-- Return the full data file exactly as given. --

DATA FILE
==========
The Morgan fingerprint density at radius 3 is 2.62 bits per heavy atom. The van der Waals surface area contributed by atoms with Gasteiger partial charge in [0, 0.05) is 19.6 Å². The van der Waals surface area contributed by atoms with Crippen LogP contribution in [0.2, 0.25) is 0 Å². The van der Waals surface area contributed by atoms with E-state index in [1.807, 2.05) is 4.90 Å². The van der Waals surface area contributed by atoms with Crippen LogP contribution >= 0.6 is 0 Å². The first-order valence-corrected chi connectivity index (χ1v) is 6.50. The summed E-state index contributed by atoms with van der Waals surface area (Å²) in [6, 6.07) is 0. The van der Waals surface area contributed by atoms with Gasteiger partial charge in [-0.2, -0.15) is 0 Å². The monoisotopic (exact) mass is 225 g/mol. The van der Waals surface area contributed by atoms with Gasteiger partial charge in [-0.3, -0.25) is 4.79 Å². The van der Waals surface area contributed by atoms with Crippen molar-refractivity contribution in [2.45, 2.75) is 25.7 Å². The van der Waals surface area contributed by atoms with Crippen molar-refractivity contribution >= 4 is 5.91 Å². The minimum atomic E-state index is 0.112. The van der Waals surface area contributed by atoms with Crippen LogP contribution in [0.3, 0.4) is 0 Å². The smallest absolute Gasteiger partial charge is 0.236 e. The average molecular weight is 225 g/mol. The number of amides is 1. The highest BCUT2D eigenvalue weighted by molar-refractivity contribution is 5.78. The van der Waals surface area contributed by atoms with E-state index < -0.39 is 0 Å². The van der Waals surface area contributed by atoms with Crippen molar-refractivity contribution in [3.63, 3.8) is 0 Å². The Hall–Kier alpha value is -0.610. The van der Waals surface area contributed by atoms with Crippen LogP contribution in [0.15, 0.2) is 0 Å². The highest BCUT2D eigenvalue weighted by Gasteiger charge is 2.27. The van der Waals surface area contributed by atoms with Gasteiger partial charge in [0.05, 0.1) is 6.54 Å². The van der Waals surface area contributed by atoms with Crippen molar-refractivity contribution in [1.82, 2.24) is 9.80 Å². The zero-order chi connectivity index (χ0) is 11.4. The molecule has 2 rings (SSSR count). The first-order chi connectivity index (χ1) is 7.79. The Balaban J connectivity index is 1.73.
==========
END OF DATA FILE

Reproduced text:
The Morgan fingerprint density at radius 3 is 2.62 bits per heavy atom. The van der Waals surface area contributed by atoms with Gasteiger partial charge in [0, 0.05) is 19.6 Å². The van der Waals surface area contributed by atoms with Crippen LogP contribution in [0.2, 0.25) is 0 Å². The van der Waals surface area contributed by atoms with E-state index in [1.807, 2.05) is 4.90 Å². The van der Waals surface area contributed by atoms with Crippen LogP contribution >= 0.6 is 0 Å². The first-order valence-corrected chi connectivity index (χ1v) is 6.50. The summed E-state index contributed by atoms with van der Waals surface area (Å²) in [6, 6.07) is 0. The van der Waals surface area contributed by atoms with Gasteiger partial charge in [-0.2, -0.15) is 0 Å². The monoisotopic (exact) mass is 225 g/mol. The van der Waals surface area contributed by atoms with Gasteiger partial charge in [-0.3, -0.25) is 4.79 Å². The van der Waals surface area contributed by atoms with Crippen molar-refractivity contribution in [2.45, 2.75) is 25.7 Å². The van der Waals surface area contributed by atoms with Crippen molar-refractivity contribution >= 4 is 5.91 Å². The minimum atomic E-state index is 0.112. The van der Waals surface area contributed by atoms with Crippen LogP contribution in [0.3, 0.4) is 0 Å². The smallest absolute Gasteiger partial charge is 0.236 e. The average molecular weight is 225 g/mol. The number of amides is 1. The highest BCUT2D eigenvalue weighted by molar-refractivity contribution is 5.78. The van der Waals surface area contributed by atoms with E-state index < -0.39 is 0 Å². The van der Waals surface area contributed by atoms with Crippen molar-refractivity contribution in [3.63, 3.8) is 0 Å². The Hall–Kier alpha value is -0.610. The van der Waals surface area contributed by atoms with Crippen LogP contribution in [0.15, 0.2) is 0 Å². The highest BCUT2D eigenvalue weighted by Gasteiger charge is 2.27. The van der Waals surface area contributed by atoms with Gasteiger partial charge in [0.05, 0.1) is 6.54 Å². The van der Waals surface area contributed by atoms with Crippen molar-refractivity contribution in [1.82, 2.24) is 9.80 Å². The zero-order chi connectivity index (χ0) is 11.4. The molecule has 2 rings (SSSR count). The first-order chi connectivity index (χ1) is 7.79. The Balaban J connectivity index is 1.73.